Reconstructing the Archives in Sound

Early this January I was writing up a section of my book project on college radio about Rice University’s KTRU in the 1980s. KTRU-FM’s records include both paper and sound: their online collection of on-air programming is one of the more extensive in college radio history. I visited the physical archives in June 2019, inContinue reading “Reconstructing the Archives in Sound”

A Podcast Plan

ORGANIZE, verb. (transitive) To arrange in working order. ORGANIZE, verb. (transitive) To constitute in parts, each having a special function, act, office, or relation; to systematize. ORGANIZE, verb. (transitive) To furnish with organs; to give an organic structure to; to endow with capacity for the functions of life; as, an organized being; organized matter; —Continue reading “A Podcast Plan”

Visting Gropius House

While I was composing Resources for Pens and Paper Part I: Brick and Mortar (Boston), I remarked upon how visiting Bob Slate Stationer has a timeless quality, reminiscent of Walter Gropius’s desk. It made me nostalgic for visits to Gropius House, one of the properties of Historic New England. Gropius came to the United StatesContinue reading “Visting Gropius House”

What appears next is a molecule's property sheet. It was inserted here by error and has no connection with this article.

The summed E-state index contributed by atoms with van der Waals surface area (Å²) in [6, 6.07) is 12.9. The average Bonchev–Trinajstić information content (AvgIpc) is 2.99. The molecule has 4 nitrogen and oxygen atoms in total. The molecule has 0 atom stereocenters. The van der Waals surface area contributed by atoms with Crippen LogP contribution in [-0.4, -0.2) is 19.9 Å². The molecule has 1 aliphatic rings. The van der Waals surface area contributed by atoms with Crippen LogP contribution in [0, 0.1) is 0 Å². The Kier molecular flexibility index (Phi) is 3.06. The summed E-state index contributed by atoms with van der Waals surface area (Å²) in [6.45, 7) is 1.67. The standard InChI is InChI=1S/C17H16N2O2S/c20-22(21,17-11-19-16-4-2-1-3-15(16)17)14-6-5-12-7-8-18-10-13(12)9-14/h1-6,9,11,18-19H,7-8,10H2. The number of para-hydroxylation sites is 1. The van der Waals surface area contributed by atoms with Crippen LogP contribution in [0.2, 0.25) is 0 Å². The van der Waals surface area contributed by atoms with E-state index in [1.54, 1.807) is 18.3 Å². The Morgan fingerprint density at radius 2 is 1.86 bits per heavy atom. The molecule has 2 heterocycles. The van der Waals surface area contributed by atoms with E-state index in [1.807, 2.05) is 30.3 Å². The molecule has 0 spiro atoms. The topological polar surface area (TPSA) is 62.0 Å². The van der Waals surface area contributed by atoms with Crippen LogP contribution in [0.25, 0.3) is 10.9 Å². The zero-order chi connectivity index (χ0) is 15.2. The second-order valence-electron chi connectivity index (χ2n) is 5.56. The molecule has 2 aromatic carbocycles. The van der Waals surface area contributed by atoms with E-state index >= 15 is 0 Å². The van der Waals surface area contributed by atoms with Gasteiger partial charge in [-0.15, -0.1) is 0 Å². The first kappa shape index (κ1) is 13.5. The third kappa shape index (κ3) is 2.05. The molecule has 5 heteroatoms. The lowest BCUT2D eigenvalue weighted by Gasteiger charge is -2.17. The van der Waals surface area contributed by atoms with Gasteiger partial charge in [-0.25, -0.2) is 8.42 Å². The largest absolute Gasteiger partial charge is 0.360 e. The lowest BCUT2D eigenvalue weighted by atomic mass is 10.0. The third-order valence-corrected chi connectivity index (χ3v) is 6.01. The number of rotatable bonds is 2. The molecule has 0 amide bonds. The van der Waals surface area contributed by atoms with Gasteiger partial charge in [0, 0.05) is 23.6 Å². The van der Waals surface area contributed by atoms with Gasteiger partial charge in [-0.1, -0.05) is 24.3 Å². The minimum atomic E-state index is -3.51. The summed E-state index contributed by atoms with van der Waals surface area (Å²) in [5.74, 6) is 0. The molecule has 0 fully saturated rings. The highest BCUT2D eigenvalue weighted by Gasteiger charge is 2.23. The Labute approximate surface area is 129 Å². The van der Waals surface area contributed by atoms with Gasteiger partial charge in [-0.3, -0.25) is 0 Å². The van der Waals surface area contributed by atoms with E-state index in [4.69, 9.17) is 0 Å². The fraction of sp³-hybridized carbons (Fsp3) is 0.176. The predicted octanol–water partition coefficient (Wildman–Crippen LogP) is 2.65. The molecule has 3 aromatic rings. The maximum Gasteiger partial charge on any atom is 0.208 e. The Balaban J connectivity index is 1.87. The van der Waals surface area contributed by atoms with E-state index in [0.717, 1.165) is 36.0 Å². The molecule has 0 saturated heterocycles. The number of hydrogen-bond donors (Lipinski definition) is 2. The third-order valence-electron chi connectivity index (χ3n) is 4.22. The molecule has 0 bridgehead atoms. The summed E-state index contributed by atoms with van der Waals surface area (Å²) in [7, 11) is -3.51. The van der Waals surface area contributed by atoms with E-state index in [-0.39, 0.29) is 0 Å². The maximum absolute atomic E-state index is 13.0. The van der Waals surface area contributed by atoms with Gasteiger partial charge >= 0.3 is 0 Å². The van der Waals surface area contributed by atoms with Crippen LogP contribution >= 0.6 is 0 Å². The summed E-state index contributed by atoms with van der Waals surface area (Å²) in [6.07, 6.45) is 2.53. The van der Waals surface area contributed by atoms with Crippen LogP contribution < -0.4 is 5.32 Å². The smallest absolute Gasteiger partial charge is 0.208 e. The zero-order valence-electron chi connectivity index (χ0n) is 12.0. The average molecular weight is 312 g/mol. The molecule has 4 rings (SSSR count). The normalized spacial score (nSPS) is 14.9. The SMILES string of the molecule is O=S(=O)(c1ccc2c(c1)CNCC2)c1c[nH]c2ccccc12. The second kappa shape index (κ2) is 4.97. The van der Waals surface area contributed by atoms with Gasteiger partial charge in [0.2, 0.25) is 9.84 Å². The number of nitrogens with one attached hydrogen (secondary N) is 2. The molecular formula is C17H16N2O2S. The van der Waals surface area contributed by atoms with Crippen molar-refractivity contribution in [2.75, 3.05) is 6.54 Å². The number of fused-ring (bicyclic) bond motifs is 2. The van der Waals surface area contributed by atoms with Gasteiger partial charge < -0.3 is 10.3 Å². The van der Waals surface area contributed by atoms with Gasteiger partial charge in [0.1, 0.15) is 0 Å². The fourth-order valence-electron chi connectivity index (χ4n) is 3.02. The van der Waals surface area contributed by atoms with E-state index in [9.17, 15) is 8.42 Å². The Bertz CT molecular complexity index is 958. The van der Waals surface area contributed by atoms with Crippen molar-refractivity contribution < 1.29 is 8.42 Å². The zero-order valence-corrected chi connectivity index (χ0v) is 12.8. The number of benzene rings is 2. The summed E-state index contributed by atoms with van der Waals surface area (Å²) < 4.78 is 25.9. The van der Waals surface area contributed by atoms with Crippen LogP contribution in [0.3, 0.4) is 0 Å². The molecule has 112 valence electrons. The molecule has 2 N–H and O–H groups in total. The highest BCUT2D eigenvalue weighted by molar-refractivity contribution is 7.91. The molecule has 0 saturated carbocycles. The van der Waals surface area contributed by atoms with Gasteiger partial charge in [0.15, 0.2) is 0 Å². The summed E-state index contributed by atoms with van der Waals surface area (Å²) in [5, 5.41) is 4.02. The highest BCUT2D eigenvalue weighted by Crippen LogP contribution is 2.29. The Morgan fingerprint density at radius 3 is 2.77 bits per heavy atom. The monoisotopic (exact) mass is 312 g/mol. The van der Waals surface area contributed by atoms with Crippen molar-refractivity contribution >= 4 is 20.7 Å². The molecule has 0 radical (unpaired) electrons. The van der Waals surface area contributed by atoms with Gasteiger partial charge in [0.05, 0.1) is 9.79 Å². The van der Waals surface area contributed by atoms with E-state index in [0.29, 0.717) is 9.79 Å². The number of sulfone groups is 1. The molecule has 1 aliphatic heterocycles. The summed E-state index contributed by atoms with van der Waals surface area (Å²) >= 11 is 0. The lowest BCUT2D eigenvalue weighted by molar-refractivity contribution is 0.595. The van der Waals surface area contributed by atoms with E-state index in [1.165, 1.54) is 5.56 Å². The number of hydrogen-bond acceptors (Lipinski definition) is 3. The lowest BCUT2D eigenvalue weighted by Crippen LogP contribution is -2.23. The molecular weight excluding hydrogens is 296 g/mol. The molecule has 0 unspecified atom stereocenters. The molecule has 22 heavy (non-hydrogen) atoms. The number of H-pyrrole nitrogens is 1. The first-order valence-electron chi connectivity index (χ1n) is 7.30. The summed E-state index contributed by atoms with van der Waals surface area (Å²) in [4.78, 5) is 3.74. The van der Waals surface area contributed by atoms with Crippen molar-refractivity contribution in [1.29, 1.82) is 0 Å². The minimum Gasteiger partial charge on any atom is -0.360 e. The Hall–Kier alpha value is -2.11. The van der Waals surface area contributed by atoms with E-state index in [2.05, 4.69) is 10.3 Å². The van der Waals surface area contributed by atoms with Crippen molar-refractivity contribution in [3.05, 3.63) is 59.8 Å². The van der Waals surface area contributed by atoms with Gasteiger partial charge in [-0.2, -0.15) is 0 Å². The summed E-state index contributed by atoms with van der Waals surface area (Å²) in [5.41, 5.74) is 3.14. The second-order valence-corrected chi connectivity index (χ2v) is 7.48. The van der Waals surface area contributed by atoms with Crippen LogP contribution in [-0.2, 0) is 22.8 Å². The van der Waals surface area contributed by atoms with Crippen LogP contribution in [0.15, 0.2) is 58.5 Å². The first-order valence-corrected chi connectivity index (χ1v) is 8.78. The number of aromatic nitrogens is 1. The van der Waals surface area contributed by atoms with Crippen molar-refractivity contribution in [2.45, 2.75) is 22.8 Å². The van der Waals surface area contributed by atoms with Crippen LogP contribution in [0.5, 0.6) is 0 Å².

Why the “Rye”? It’s a long story…

The Hidden Political History of Southern Naming Traditions I share a middle name with my grandfather and my uncle, James Rye Jewell, Sr., and James Rye Jewell, Jr., a retired commander of the U.S. Navy. My cousin Blythe, Jr.’s daughter, has my Dad’s middle name, so it was only fair that the name swapping traditionContinue reading “Why the “Rye”? It’s a long story…”

History as Therapy: Reconstructing the Boston Bombings

The last two weeks have been difficult ones here in Boston, from the immediate trauma and shock of the bombings, to false reports of arrests, to a manhunt and lockdown, and now to the re-opening of Boylston St. and the resolve of moving forward. As I look back, I realize that not only are myContinue reading “History as Therapy: Reconstructing the Boston Bombings”

Writing by Formula: Primary Source Analysis

It’s no secret that historical writing, or indeed structured analytical writing, can be formulaic. Sure, as historians we tell stories, and that is an important part of our relationship to the public, each other, and our students. But when it comes to teaching writing to undergraduates, it’s also no secret that imparting the skills ofContinue reading “Writing by Formula: Primary Source Analysis”